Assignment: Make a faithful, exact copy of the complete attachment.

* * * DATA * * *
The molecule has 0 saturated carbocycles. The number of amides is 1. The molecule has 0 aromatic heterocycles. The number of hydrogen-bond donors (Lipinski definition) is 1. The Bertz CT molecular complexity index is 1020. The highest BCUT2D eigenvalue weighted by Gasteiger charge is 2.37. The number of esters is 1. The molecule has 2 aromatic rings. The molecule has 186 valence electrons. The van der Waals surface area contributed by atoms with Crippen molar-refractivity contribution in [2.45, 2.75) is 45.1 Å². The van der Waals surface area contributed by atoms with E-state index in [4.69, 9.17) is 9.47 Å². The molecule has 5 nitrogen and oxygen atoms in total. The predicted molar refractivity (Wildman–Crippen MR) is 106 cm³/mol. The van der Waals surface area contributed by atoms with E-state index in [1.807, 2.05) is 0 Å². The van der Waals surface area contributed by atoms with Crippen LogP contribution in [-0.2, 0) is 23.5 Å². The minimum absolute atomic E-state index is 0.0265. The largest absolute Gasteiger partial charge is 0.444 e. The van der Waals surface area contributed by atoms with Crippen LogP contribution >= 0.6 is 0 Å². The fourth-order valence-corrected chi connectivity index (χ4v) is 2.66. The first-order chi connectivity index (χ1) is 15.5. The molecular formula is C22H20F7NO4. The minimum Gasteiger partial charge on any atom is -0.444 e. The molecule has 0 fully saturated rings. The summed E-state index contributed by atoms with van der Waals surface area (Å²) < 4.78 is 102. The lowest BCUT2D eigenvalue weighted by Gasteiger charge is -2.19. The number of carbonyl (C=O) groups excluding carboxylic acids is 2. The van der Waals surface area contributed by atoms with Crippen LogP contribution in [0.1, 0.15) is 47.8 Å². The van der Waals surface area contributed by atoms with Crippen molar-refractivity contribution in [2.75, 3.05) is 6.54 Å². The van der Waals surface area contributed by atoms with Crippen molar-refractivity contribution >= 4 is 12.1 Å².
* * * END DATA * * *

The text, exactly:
The molecule has 0 saturated carbocycles. The number of amides is 1. The molecule has 0 aromatic heterocycles. The number of hydrogen-bond donors (Lipinski definition) is 1. The Bertz CT molecular complexity index is 1020. The highest BCUT2D eigenvalue weighted by Gasteiger charge is 2.37. The number of esters is 1. The molecule has 2 aromatic rings. The molecule has 186 valence electrons. The van der Waals surface area contributed by atoms with Crippen molar-refractivity contribution in [2.45, 2.75) is 45.1 Å². The van der Waals surface area contributed by atoms with E-state index in [4.69, 9.17) is 9.47 Å². The molecule has 5 nitrogen and oxygen atoms in total. The predicted molar refractivity (Wildman–Crippen MR) is 106 cm³/mol. The van der Waals surface area contributed by atoms with E-state index in [1.807, 2.05) is 0 Å². The van der Waals surface area contributed by atoms with Crippen LogP contribution in [-0.2, 0) is 23.5 Å². The minimum absolute atomic E-state index is 0.0265. The largest absolute Gasteiger partial charge is 0.444 e. The van der Waals surface area contributed by atoms with Crippen LogP contribution >= 0.6 is 0 Å². The fourth-order valence-corrected chi connectivity index (χ4v) is 2.66. The first-order chi connectivity index (χ1) is 15.5. The molecular formula is C22H20F7NO4. The minimum Gasteiger partial charge on any atom is -0.444 e. The molecule has 0 fully saturated rings. The summed E-state index contributed by atoms with van der Waals surface area (Å²) < 4.78 is 102. The lowest BCUT2D eigenvalue weighted by Gasteiger charge is -2.19. The number of carbonyl (C=O) groups excluding carboxylic acids is 2. The van der Waals surface area contributed by atoms with Crippen LogP contribution in [0.1, 0.15) is 47.8 Å². The van der Waals surface area contributed by atoms with Crippen molar-refractivity contribution in [2.75, 3.05) is 6.54 Å². The van der Waals surface area contributed by atoms with Crippen molar-refractivity contribution >= 4 is 12.1 Å².